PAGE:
Three months after the burial Triza got pregnant. She realised that she was pregnant three months after she buried her son. It was like a miracle. “It’s God taking with one hand and giving with another,” Steve says. “We were excited. I was away when she sent me an email with the ultrasound picture. It was a girl. A small little girl with small feet, curled there in her womb, our little saviour from the pain. It was like God had sent us a letter to say, “See? I told you it was going to be all right.” We were over the moon. There was a renewed energy with this pregnancy, it felt legit, we didn’t have to hide the baby anymore, she was going to come to a proper family that was expecting her.”
Sandra Imani Otieno thus came into a great mood of beauty and renewed hope. She came underweight. She had swallowed meconium and stayed in the nursery until she was given a clean bill of health. They took her home, little Sandra. She wheezed when she slept but the doctors told them not to worry, she would outgrow it. They fussed over Sandra because when you lose a baby, the second one comes with its own unspoken fear.
“This time round I vowed that nothing was going to happen to any of my children,” Steve says. “I was going to be there. Daddy was now here to protect her and everything was going to be just great.” Sandra hardly fed, and she didn’t sleep as well as Kyle would sleep. The wheezing also never stopped. They would take turns with her at night. Her cot was wedged against their own bed, an arm’s length away.
One night she woke up and suckled well. So well that they were surprised. She burped. Then she slept. A deep sleep that she had never before slept. Steve and Triza thought, well, look at that, this baby is healed, she has never suckled this much. They all slept an uninterrupted sleep for the first time. At 7am – unusual for them to sleep until this time- Steve woke up first. There was a lot of light in the room, he remembers. And it was quiet, that deep suspicious silence; a stealthy silence like something else was in the room, something that wasn’t supposed to be there. He turned to Sandra, who was still asleep. She wasn’t wheezing like she normally does. “Instinctively, I rolled over and touched her,” he says. “She was warm, but not that warmth of life. It was an odd warmth that I can’t describe to you, I wouldn’t know how to. I shook her and she didn’t wake up. She didn’t stir. Sandra was dead.”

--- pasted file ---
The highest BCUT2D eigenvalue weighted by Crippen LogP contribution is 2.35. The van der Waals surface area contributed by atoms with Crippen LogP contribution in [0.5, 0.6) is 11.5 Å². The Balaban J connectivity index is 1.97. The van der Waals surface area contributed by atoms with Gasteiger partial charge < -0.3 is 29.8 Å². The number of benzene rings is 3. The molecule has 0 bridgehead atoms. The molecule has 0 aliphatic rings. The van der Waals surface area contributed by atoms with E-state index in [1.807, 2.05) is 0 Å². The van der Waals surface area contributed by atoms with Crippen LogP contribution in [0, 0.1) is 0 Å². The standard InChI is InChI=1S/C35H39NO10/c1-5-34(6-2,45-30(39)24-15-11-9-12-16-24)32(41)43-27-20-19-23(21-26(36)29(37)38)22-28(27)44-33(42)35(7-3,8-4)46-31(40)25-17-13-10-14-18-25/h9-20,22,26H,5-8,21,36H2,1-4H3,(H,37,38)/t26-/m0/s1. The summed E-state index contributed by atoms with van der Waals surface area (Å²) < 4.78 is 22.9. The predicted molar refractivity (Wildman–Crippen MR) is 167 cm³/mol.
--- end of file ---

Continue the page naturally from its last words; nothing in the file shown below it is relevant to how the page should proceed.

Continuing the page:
Death was still in that room, he now says. It was still lingering there, with the life of his daughter in its embrace. He could feel it. He had snatched her while they slept, a cowardly act. He freaked out. He went crazy. He felt himself going crazy in the head, horror, unimaginable horror. Disbelief. Pain. Gut-cutting pain. “I woke my wife up,” he says. He woke his wife up to hold the body of her dead daughter. “I told God, why? Why would you do this to us again after such a short time? Wasn’t the pain of the first child enough for us?”